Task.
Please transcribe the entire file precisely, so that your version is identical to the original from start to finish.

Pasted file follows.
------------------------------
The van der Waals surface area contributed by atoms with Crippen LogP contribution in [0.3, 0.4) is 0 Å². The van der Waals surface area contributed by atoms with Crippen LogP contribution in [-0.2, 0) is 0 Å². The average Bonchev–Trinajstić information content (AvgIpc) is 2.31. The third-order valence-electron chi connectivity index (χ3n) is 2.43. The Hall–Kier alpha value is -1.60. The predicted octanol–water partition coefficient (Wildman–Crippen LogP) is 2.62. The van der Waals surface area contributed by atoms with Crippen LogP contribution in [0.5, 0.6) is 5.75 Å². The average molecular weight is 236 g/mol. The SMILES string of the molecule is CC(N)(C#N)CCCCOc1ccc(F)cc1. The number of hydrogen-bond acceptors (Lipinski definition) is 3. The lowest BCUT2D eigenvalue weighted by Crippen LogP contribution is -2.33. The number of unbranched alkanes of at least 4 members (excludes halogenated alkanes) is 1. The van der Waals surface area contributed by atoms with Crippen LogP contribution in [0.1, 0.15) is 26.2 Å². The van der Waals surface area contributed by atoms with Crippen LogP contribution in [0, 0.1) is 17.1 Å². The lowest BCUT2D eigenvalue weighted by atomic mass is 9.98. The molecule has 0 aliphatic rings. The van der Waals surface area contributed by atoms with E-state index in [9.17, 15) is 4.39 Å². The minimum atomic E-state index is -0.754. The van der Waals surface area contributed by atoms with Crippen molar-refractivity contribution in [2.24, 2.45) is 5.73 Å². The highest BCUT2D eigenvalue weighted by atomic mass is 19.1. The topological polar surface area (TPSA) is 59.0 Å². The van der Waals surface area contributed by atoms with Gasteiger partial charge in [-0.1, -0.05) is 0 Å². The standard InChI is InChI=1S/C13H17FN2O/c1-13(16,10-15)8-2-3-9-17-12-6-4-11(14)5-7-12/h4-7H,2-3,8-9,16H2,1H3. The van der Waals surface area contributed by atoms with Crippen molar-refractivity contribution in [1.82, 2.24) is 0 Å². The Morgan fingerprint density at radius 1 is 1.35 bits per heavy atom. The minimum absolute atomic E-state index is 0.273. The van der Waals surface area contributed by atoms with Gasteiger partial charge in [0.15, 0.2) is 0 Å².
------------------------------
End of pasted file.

The van der Waals surface area contributed by atoms with Crippen LogP contribution in [0.3, 0.4) is 0 Å². The van der Waals surface area contributed by atoms with Crippen LogP contribution in [-0.2, 0) is 0 Å². The average Bonchev–Trinajstić information content (AvgIpc) is 2.31. The third-order valence-electron chi connectivity index (χ3n) is 2.43. The Hall–Kier alpha value is -1.60. The predicted octanol–water partition coefficient (Wildman–Crippen LogP) is 2.62. The van der Waals surface area contributed by atoms with Crippen LogP contribution in [0.5, 0.6) is 5.75 Å². The average molecular weight is 236 g/mol. The SMILES string of the molecule is CC(N)(C#N)CCCCOc1ccc(F)cc1. The number of hydrogen-bond acceptors (Lipinski definition) is 3. The lowest BCUT2D eigenvalue weighted by Crippen LogP contribution is -2.33. The number of unbranched alkanes of at least 4 members (excludes halogenated alkanes) is 1. The van der Waals surface area contributed by atoms with Crippen LogP contribution in [0.1, 0.15) is 26.2 Å². The van der Waals surface area contributed by atoms with Crippen LogP contribution in [0, 0.1) is 17.1 Å². The lowest BCUT2D eigenvalue weighted by atomic mass is 9.98. The molecule has 0 aliphatic rings. The van der Waals surface area contributed by atoms with E-state index in [9.17, 15) is 4.39 Å². The minimum atomic E-state index is -0.754. The van der Waals surface area contributed by atoms with Crippen molar-refractivity contribution in [2.24, 2.45) is 5.73 Å². The highest BCUT2D eigenvalue weighted by atomic mass is 19.1. The topological polar surface area (TPSA) is 59.0 Å². The van der Waals surface area contributed by atoms with Gasteiger partial charge in [-0.1, -0.05) is 0 Å². The standard InChI is InChI=1S/C13H17FN2O/c1-13(16,10-15)8-2-3-9-17-12-6-4-11(14)5-7-12/h4-7H,2-3,8-9,16H2,1H3. The van der Waals surface area contributed by atoms with Crippen molar-refractivity contribution in [1.82, 2.24) is 0 Å². The Morgan fingerprint density at radius 1 is 1.35 bits per heavy atom. The minimum absolute atomic E-state index is 0.273. The van der Waals surface area contributed by atoms with Gasteiger partial charge in [0.15, 0.2) is 0 Å².